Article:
Feast Days & Saints


The month of June is dedicated to the Sacred Heart of Jesus. The term Sacred Heart is a symbol of God's boundless and passionate love for mankind. It is one of the most widely practiced devotions in the Catholic faith. Pope Leo XIII established June as a special month of devotion to the Sacred Heart.

June 1 - Justin Martyr

June 1 is the feast day of Saint Justin Martyr, an early Christian apologist who was beheaded in the second century for teaching the faith.

Saint Justin was born around 100 AD to a Samaritan family and defined himself as a Gentile. In his own works, he said he searched for a belief system, studying Stoicism, Pythagoreanism and Platonism.

He then chanced upon an old Christian man who engaged him in conversation about God, telling him of the testimonies of the prophets.

Moved by the man’s words, he decided to dedicate his life to the service of the Devine. His belief was bolstered by the lives of the early Christians and heroic examples of the martyrs.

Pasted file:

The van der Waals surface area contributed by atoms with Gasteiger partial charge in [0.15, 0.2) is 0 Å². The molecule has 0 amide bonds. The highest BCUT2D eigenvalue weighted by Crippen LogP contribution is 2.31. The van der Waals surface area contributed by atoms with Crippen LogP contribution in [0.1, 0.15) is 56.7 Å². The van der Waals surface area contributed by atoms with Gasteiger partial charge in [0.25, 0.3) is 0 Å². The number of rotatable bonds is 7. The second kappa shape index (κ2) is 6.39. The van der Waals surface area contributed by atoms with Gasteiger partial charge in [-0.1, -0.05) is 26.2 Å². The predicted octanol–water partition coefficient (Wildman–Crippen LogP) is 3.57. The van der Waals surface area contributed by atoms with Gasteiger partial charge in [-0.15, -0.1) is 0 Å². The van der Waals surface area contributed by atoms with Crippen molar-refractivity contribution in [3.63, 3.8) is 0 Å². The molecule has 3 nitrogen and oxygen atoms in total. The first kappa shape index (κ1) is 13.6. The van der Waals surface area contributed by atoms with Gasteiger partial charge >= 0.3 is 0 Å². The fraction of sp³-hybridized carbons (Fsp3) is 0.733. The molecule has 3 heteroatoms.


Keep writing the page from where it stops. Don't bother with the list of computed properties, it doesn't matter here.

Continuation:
He started his own school in Rome to teach the “true philosophy” of Christianity.

While teaching, he got into a dispute with philosopher Crescens who denounced him to the authorities.

He was tried along with six of his companions, and beheaded, becoming a martyr.

June 5 – Pentecost

The 50th day after Easter is Pentecost (June 5 in 2022), commemorating the descent of the Holy Spirit upon the Apostles and other followers of Jesus Christ.

It is a moveable feast, meaning its date depends on the date of Easter, rather than a specific day like other feast days.

The feast occurs after the ascension of Jesus into heaven, with the descent of the Holy Spirit completing the Holy Trinity.

The story of Pentecost is recounted in the Bible in Acts 2:1-4:

“When the day of Pentecost had come, they were all together in one place. And suddenly from heaven there came a sound like the rush of a violent wind, and it filled the entire house where they were sitting. Divided tongues, as of fire, appeared among them, and a tongue rested on each of them. All of them were filled with the Holy Spirit and began to speak in other languages, as the Spirit gave them ability.”

June 9 – St Ephrem